The tag line was "The first casualty of war is truth". Well the first casualty of that movie for me was to consider a different profession. I am no hero. That movie and the fact I finally successfully stalked Bryon into submission led me back to SMSU and in search of a new occupation and degree. Hmmmm, what to do, what to do. The world was at my fingertips. I could become anything. I liked to write. I liked to read. I could be a teacher. Now THAT was a great idea! I could share my love of literature and writing with students and it would be all Dead Poets Society instead of Under Fire.

It totally seemed like a good idea at time.

Once again, however, it turned out to be one of those things that is so much better in theory than in practice.

I lasted three years as a teacher of High School English.

Now I have a degree I hope to never use again and I live in Niangua, MO which is pretty much the antithesis of New York. If that isn't a big heaping helping of crow, I don't know what is.

4. One large cleaned and quartered piece of Having Children.

I don't know how many times I said through the years (pretty much beginning in junior high) that I was NOT having children. Bryon was on board with this plan. Actually he was willing to swing either way on that topic but we did have a running list of reasons NOT to have children. We never wrote any of them down, but I know it was long.

Every time we witnessed a screaming kid in Wal-Mart or a restaurant - it got added to the list. Instead of kids we had dogs. Two of them. The great thing about dogs was you no one called DFS on you if you let them in the kennel all day while you were at work or at night when you were out on the town. They loved you regardless of WHEN you came home, they mostly did their business outside, they gave you unconditional love and didn't talk back.

That plan ticked along just fine for 15 years of married life and I professed and defended my plan to remain childless at every occasion.

They we bought land. And built a house. And I turned 35. And my clock started ticking. Not quietly and subtly but LOUDLY and AGGRESSIVELY and it said NOW.

Let me tell you. You can not deny the clock. If it stats ticking. It will win, despite your protests or how much crow you'll have to eat.

I had a whole heaping helping. And now we have Grace.

5. A sprinkling of Diets.

Professing your decision to go on a diet in theory is a good thing. People will support you and encourage you. Unfortunately, they'll also criticize and judge you when you eat half a  pan of brownies after a particularly stressful day with various renditions of "I thought you were on a diet". Even if the words aren't actually said, you can hear them.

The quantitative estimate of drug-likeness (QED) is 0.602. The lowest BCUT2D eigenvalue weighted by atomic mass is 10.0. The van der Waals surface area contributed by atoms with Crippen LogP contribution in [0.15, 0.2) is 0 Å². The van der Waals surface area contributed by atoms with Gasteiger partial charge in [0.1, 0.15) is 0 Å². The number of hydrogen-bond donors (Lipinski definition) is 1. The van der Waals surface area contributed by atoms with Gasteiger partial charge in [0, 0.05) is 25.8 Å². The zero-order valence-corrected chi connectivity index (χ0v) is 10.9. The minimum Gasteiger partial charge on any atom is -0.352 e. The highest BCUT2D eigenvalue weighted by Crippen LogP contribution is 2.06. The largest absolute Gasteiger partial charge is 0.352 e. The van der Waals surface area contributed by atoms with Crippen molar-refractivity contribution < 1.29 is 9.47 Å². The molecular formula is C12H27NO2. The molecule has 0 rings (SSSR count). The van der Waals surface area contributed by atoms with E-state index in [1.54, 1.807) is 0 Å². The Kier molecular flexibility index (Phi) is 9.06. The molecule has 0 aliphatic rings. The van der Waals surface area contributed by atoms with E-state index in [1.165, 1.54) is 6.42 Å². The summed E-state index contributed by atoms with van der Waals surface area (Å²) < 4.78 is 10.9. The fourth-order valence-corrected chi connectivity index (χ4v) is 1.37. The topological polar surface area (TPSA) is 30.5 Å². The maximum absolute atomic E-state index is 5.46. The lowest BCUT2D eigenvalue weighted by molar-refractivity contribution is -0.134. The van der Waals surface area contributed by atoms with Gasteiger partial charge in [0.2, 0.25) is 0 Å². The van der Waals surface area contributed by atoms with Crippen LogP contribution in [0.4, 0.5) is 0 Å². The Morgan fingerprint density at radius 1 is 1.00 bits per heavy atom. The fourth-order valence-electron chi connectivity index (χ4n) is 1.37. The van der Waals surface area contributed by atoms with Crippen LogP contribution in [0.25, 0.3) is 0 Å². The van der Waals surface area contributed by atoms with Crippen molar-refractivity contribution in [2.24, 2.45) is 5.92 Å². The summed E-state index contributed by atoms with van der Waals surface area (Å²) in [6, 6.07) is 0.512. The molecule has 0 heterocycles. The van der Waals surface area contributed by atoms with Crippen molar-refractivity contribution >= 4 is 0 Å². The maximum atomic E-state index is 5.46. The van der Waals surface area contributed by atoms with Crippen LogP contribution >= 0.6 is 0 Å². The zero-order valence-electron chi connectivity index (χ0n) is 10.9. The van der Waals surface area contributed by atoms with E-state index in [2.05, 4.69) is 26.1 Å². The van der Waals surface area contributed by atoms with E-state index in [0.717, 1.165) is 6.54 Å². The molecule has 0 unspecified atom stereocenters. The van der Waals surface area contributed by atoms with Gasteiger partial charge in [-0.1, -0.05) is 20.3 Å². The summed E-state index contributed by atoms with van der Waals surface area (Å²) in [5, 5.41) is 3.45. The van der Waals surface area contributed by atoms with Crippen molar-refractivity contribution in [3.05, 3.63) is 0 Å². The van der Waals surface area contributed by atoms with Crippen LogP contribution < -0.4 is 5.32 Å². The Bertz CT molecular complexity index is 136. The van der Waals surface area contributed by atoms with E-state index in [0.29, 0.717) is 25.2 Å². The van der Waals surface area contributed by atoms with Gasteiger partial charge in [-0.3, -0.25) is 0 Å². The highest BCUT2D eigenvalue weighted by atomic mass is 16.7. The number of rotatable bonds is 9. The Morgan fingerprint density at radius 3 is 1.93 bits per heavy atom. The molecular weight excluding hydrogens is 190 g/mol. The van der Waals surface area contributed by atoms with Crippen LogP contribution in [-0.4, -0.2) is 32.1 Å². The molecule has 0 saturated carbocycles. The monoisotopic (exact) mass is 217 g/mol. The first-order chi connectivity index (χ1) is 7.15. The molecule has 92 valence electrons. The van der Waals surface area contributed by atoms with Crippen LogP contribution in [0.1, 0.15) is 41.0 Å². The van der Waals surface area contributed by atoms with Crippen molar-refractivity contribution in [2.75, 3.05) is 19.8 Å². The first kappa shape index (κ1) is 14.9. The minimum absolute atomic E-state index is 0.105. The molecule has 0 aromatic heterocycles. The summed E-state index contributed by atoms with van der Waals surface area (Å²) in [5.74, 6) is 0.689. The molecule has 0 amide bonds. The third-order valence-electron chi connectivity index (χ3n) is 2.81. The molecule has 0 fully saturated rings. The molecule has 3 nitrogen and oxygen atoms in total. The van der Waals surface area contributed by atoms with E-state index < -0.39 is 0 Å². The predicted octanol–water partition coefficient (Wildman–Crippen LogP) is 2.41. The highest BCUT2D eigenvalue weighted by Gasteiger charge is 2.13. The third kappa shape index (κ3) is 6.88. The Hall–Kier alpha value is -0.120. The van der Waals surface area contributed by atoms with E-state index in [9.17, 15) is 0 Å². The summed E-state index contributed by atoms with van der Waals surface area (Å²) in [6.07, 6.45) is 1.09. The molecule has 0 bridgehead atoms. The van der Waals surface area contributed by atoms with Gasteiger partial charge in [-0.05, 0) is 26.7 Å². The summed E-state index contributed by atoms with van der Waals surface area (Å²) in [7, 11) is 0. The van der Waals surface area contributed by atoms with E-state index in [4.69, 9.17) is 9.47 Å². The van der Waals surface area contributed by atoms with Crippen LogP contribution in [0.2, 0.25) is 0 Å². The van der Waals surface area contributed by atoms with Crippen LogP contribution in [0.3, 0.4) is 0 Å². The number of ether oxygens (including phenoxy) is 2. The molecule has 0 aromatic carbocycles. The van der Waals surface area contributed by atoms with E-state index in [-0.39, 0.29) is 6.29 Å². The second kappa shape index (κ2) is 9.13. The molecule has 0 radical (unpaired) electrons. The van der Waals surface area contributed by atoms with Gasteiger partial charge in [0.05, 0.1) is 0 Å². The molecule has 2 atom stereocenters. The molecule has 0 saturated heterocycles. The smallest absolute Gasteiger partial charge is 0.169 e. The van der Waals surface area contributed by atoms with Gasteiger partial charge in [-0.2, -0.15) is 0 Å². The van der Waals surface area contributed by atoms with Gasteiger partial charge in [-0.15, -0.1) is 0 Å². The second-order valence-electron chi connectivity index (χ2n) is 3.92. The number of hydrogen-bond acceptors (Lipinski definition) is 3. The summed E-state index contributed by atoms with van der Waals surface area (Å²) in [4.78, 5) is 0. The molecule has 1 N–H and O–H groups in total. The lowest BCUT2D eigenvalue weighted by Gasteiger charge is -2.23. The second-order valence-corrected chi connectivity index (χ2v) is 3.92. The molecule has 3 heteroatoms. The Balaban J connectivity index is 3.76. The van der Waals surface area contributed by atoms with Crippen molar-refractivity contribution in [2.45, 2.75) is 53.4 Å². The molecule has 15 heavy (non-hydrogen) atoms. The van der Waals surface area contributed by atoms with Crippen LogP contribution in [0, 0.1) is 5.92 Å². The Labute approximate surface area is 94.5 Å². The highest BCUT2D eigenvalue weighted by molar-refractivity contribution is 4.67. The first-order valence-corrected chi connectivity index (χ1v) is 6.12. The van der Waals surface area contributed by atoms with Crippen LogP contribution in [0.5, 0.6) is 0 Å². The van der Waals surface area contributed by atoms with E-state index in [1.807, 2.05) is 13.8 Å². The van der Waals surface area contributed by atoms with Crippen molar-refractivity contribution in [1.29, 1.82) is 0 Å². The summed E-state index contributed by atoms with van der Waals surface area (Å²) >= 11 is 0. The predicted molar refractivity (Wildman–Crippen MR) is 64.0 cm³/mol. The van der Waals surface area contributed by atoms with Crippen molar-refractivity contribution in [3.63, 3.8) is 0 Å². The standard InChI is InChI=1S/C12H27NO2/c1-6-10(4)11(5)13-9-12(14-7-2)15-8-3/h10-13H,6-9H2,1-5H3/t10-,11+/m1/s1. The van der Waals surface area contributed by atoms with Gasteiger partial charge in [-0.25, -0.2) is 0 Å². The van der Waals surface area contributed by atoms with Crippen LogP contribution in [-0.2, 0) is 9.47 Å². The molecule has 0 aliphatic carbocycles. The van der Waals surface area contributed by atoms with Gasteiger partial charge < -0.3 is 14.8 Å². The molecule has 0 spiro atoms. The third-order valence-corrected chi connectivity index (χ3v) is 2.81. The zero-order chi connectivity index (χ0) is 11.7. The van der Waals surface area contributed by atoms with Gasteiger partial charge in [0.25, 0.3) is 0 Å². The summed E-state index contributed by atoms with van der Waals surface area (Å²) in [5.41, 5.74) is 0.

I never really dieted at all until around 1996. That was the first year after we went to Yellowstone and as I was looking at photos of me riding horses I thought... who is that fat sorority girl on a horse. Yeah, it was me. And I was never a sorority girl.

I was, however, fat.

That was when the "low fat" craze first hit and I was eating 15 grams of fat a day or less. Then 10 grams of fat a day. I was walking. I totally changed the way I cooked and Bryon and I ate. We both lost weight. It was great while it lasted.

I think mine lasted a year or two, then slowly but surely I eeked back up into the tail end of the regular sizes. Something had to be done. I joined Weight Watchers. I went on a diet. I lost weight. It was great while it lasted. It lasted about a year and then... well let's just say it continues to this very day ad nauseam. 


I think I should stop declaring when I am on a diet and just secretly do it until I get the results I want. 


If only I could keep a secret. 


Good think I have lots of good recipes now for crow. 


http://www.thecrowroost.com/RECIPES.htm

Sunday, May 1, 2011

Various and Sundry Interests


I'm not sure what this pile of books I chose to peruse at Barnes & Noble says about me, but I'm sort of skeptical whether I can ever achieve Feng Shui in my home with The Complete Guide to Vampire Mythology on the same night stand.

Eating Crow


It seems as though every time I declare some new ultimatum, plan or declaration it is immediately doomed for failure. Somehow just vocalizing (or writing) that thought almost immediately sets the wheels of destiny on a crash course toward dismantling said ultimatum, plan or declaration.

I'm not sure if that can be blamed or described best by karma or the whim whams of an impulsive mind, but either way, the results seem the same.

Maybe the Rolling Stones really sized it up best, "You can't always get what you want, but you get what you need". I'm sure you have some of your own examples of this happening. It surely can't just be me.

I'm suspect some of this stems from the fact that I am self-actualized enough to know I'm a great STARTER but not such a good SUSTAINER... you can read more about that at this post .

Making a good Crow Stew takes years of eating bad crow dishes before you get the ingredients just right.

Here are a few of my top of mind examples:

1. A dash of Sixth Grade Band. Remember when the local music shop people would come to school and parade all the cool instruments through music class one Tuesday and get you all worked up to play an instrument and be part of the band regardless of your innate musical abilility (or in my case, lack of). Well, I was completely susceptible to that sort of rabble-rousing.